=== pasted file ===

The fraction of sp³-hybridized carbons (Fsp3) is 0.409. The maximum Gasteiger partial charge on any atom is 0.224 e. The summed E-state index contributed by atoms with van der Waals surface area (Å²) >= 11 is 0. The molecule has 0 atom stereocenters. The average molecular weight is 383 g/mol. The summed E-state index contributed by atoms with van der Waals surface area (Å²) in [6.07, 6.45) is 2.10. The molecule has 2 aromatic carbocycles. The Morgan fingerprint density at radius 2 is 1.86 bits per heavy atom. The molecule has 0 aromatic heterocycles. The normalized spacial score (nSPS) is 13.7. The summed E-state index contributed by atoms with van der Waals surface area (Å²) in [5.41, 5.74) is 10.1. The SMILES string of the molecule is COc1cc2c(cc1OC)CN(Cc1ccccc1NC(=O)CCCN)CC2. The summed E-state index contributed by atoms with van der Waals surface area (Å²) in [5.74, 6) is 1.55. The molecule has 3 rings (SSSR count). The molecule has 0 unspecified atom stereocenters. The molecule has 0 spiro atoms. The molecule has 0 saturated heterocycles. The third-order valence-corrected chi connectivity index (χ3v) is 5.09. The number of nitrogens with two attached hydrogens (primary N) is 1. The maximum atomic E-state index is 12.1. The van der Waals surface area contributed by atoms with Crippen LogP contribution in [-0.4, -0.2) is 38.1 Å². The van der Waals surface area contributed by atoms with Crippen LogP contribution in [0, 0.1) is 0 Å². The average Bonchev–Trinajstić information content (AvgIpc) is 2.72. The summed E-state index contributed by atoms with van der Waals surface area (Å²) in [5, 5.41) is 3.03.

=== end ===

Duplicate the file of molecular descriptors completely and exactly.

The fraction of sp³-hybridized carbons (Fsp3) is 0.409. The maximum Gasteiger partial charge on any atom is 0.224 e. The summed E-state index contributed by atoms with van der Waals surface area (Å²) >= 11 is 0. The molecule has 0 atom stereocenters. The average molecular weight is 383 g/mol. The summed E-state index contributed by atoms with van der Waals surface area (Å²) in [6.07, 6.45) is 2.10. The molecule has 2 aromatic carbocycles. The Morgan fingerprint density at radius 2 is 1.86 bits per heavy atom. The molecule has 0 aromatic heterocycles. The normalized spacial score (nSPS) is 13.7. The summed E-state index contributed by atoms with van der Waals surface area (Å²) in [5.41, 5.74) is 10.1. The SMILES string of the molecule is COc1cc2c(cc1OC)CN(Cc1ccccc1NC(=O)CCCN)CC2. The summed E-state index contributed by atoms with van der Waals surface area (Å²) in [5.74, 6) is 1.55. The molecule has 3 rings (SSSR count). The molecule has 0 unspecified atom stereocenters. The molecule has 0 spiro atoms. The molecule has 0 saturated heterocycles. The third-order valence-corrected chi connectivity index (χ3v) is 5.09. The number of nitrogens with two attached hydrogens (primary N) is 1. The maximum atomic E-state index is 12.1. The van der Waals surface area contributed by atoms with Crippen LogP contribution in [-0.4, -0.2) is 38.1 Å². The van der Waals surface area contributed by atoms with Crippen LogP contribution in [0, 0.1) is 0 Å². The average Bonchev–Trinajstić information content (AvgIpc) is 2.72. The summed E-state index contributed by atoms with van der Waals surface area (Å²) in [5, 5.41) is 3.03.